The New York Times claimed Sunday that the death of a Palestinian medic by Israeli army gunfire in Gaza in June was "possibly a war crime." The claim comes in a lengthy investigative article on the death of Rouzan al-Najjar, a 20-year-old paramedic who was killed by Israel Defense Forces fire during protests at the Gaza border fence during a summer of violent clashes.
The article calls the shooting “reckless at best, and possibly a war crime, for which no one has yet been punished."
According to the paper, the “bullet that killed (al-Najjar) was fired by an Israeli sniper into a crowd that included white-coated medics in plain view. A detailed reconstruction, stitched together from hundreds of crowd-sourced videos and photographs, shows that neither the medics nor anyone around them posed any apparent threat of violence to Israeli personnel.”
The New York Times said that the IDF reported four cases of sniper fire during the day's clashes. The army said that all of the targets were men, and all four were hit in the lower limbs, but the paper said it was only able to locate three of the four.
The article paints Najjar as a heroic figure, who was unfraid to put herself in danger to help others.
"Nearly everyone who saw Ms. Najjar at the protests was struck by her readiness to place herself in harm’s way," the report says, "the first to those in trouble, the last to safety."
The article intersperses a retelling of the events of that day with recollections from Najjar's family, friends and acquaintances. Recounting the moments of her shooting, the paper writes: "Ms. Najjar reaches for her back, then crumples... (She) is picked up by protesters she had treated just a few minutes ago. As they carry her off, blood pours from her chest."
After Najjar’s death, an initial IDF investigation found that a small number of shots were fired during the incident, but that troops didn’t fire directly at the medic. The IDF believes that Najjar likely died as a result of a ricocheting bullet. The Times’ investigation also found that “the bullet hit the ground in front of the medics, then fragmented, part of it ricocheting upward and piercing Ms. Najjar’s chest.” The bullet, the paper says, came from a sniper’s post some 110 meters (120 yards) away from where Najjar was standing when she was hit.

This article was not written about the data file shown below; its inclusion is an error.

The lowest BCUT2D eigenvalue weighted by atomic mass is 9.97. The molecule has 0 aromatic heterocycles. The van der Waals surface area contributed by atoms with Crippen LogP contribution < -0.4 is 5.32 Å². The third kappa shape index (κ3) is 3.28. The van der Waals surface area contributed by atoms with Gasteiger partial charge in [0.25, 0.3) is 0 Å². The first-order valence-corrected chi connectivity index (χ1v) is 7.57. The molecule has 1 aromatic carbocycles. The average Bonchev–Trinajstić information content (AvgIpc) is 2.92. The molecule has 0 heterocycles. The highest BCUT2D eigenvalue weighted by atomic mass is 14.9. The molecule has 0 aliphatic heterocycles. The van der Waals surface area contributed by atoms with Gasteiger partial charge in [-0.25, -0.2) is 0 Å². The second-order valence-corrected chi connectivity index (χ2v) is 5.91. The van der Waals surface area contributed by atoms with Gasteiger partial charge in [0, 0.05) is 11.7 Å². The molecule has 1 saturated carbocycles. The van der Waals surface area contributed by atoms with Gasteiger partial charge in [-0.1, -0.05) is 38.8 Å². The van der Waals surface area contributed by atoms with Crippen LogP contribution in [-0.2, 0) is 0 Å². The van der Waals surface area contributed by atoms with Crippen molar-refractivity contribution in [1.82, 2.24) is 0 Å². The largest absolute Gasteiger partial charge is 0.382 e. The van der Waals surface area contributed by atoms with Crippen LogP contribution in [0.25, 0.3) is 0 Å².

The head of the IDF International Media Branch, Lt. Col. Jonathan Conricus, told the NYT that Najjar “was not the target,” and that “none of the medical personnel are ever a target.” The IDF has concluded that the young medic was shot by accident, but the Times found no record of an IDF soldier reporting a misfire during the incident.
A week after Najjar’s death, IDF Arabic spokesman posted a video on Facebook showing Najjar throwing tear gas, and said that Hamas was using her as a human shield. Palestinians sources said that the medic was shot while raising her arms up in the air.
The IDF said in response to the article that that “the Military Police Criminal Investigation Division is conducting its investigation regarding the death of Rouzan al-Najjar. The Military Advocate General will receive the investigation's findings once it is finished.”
The New York Times says it used 1,000 photos and videos taken during the riots that day by journalists, medical personnel and protesters.
According to the paper, their investigation included an examination of Najjar’s autopsy records, conversations with her family and friends, interviews with 30 “key witnesses,” Gazans at the scene and senior IDF officials, as well as crime scene investigators and ballistic experts. Their reporters also visited the site of the shooting and digitally recreated the incident using drone footage to create a 3D image of the scene. Videos from phones belonging to other Gaza paramedics were used to pinpoint their location at the scene during the shooting.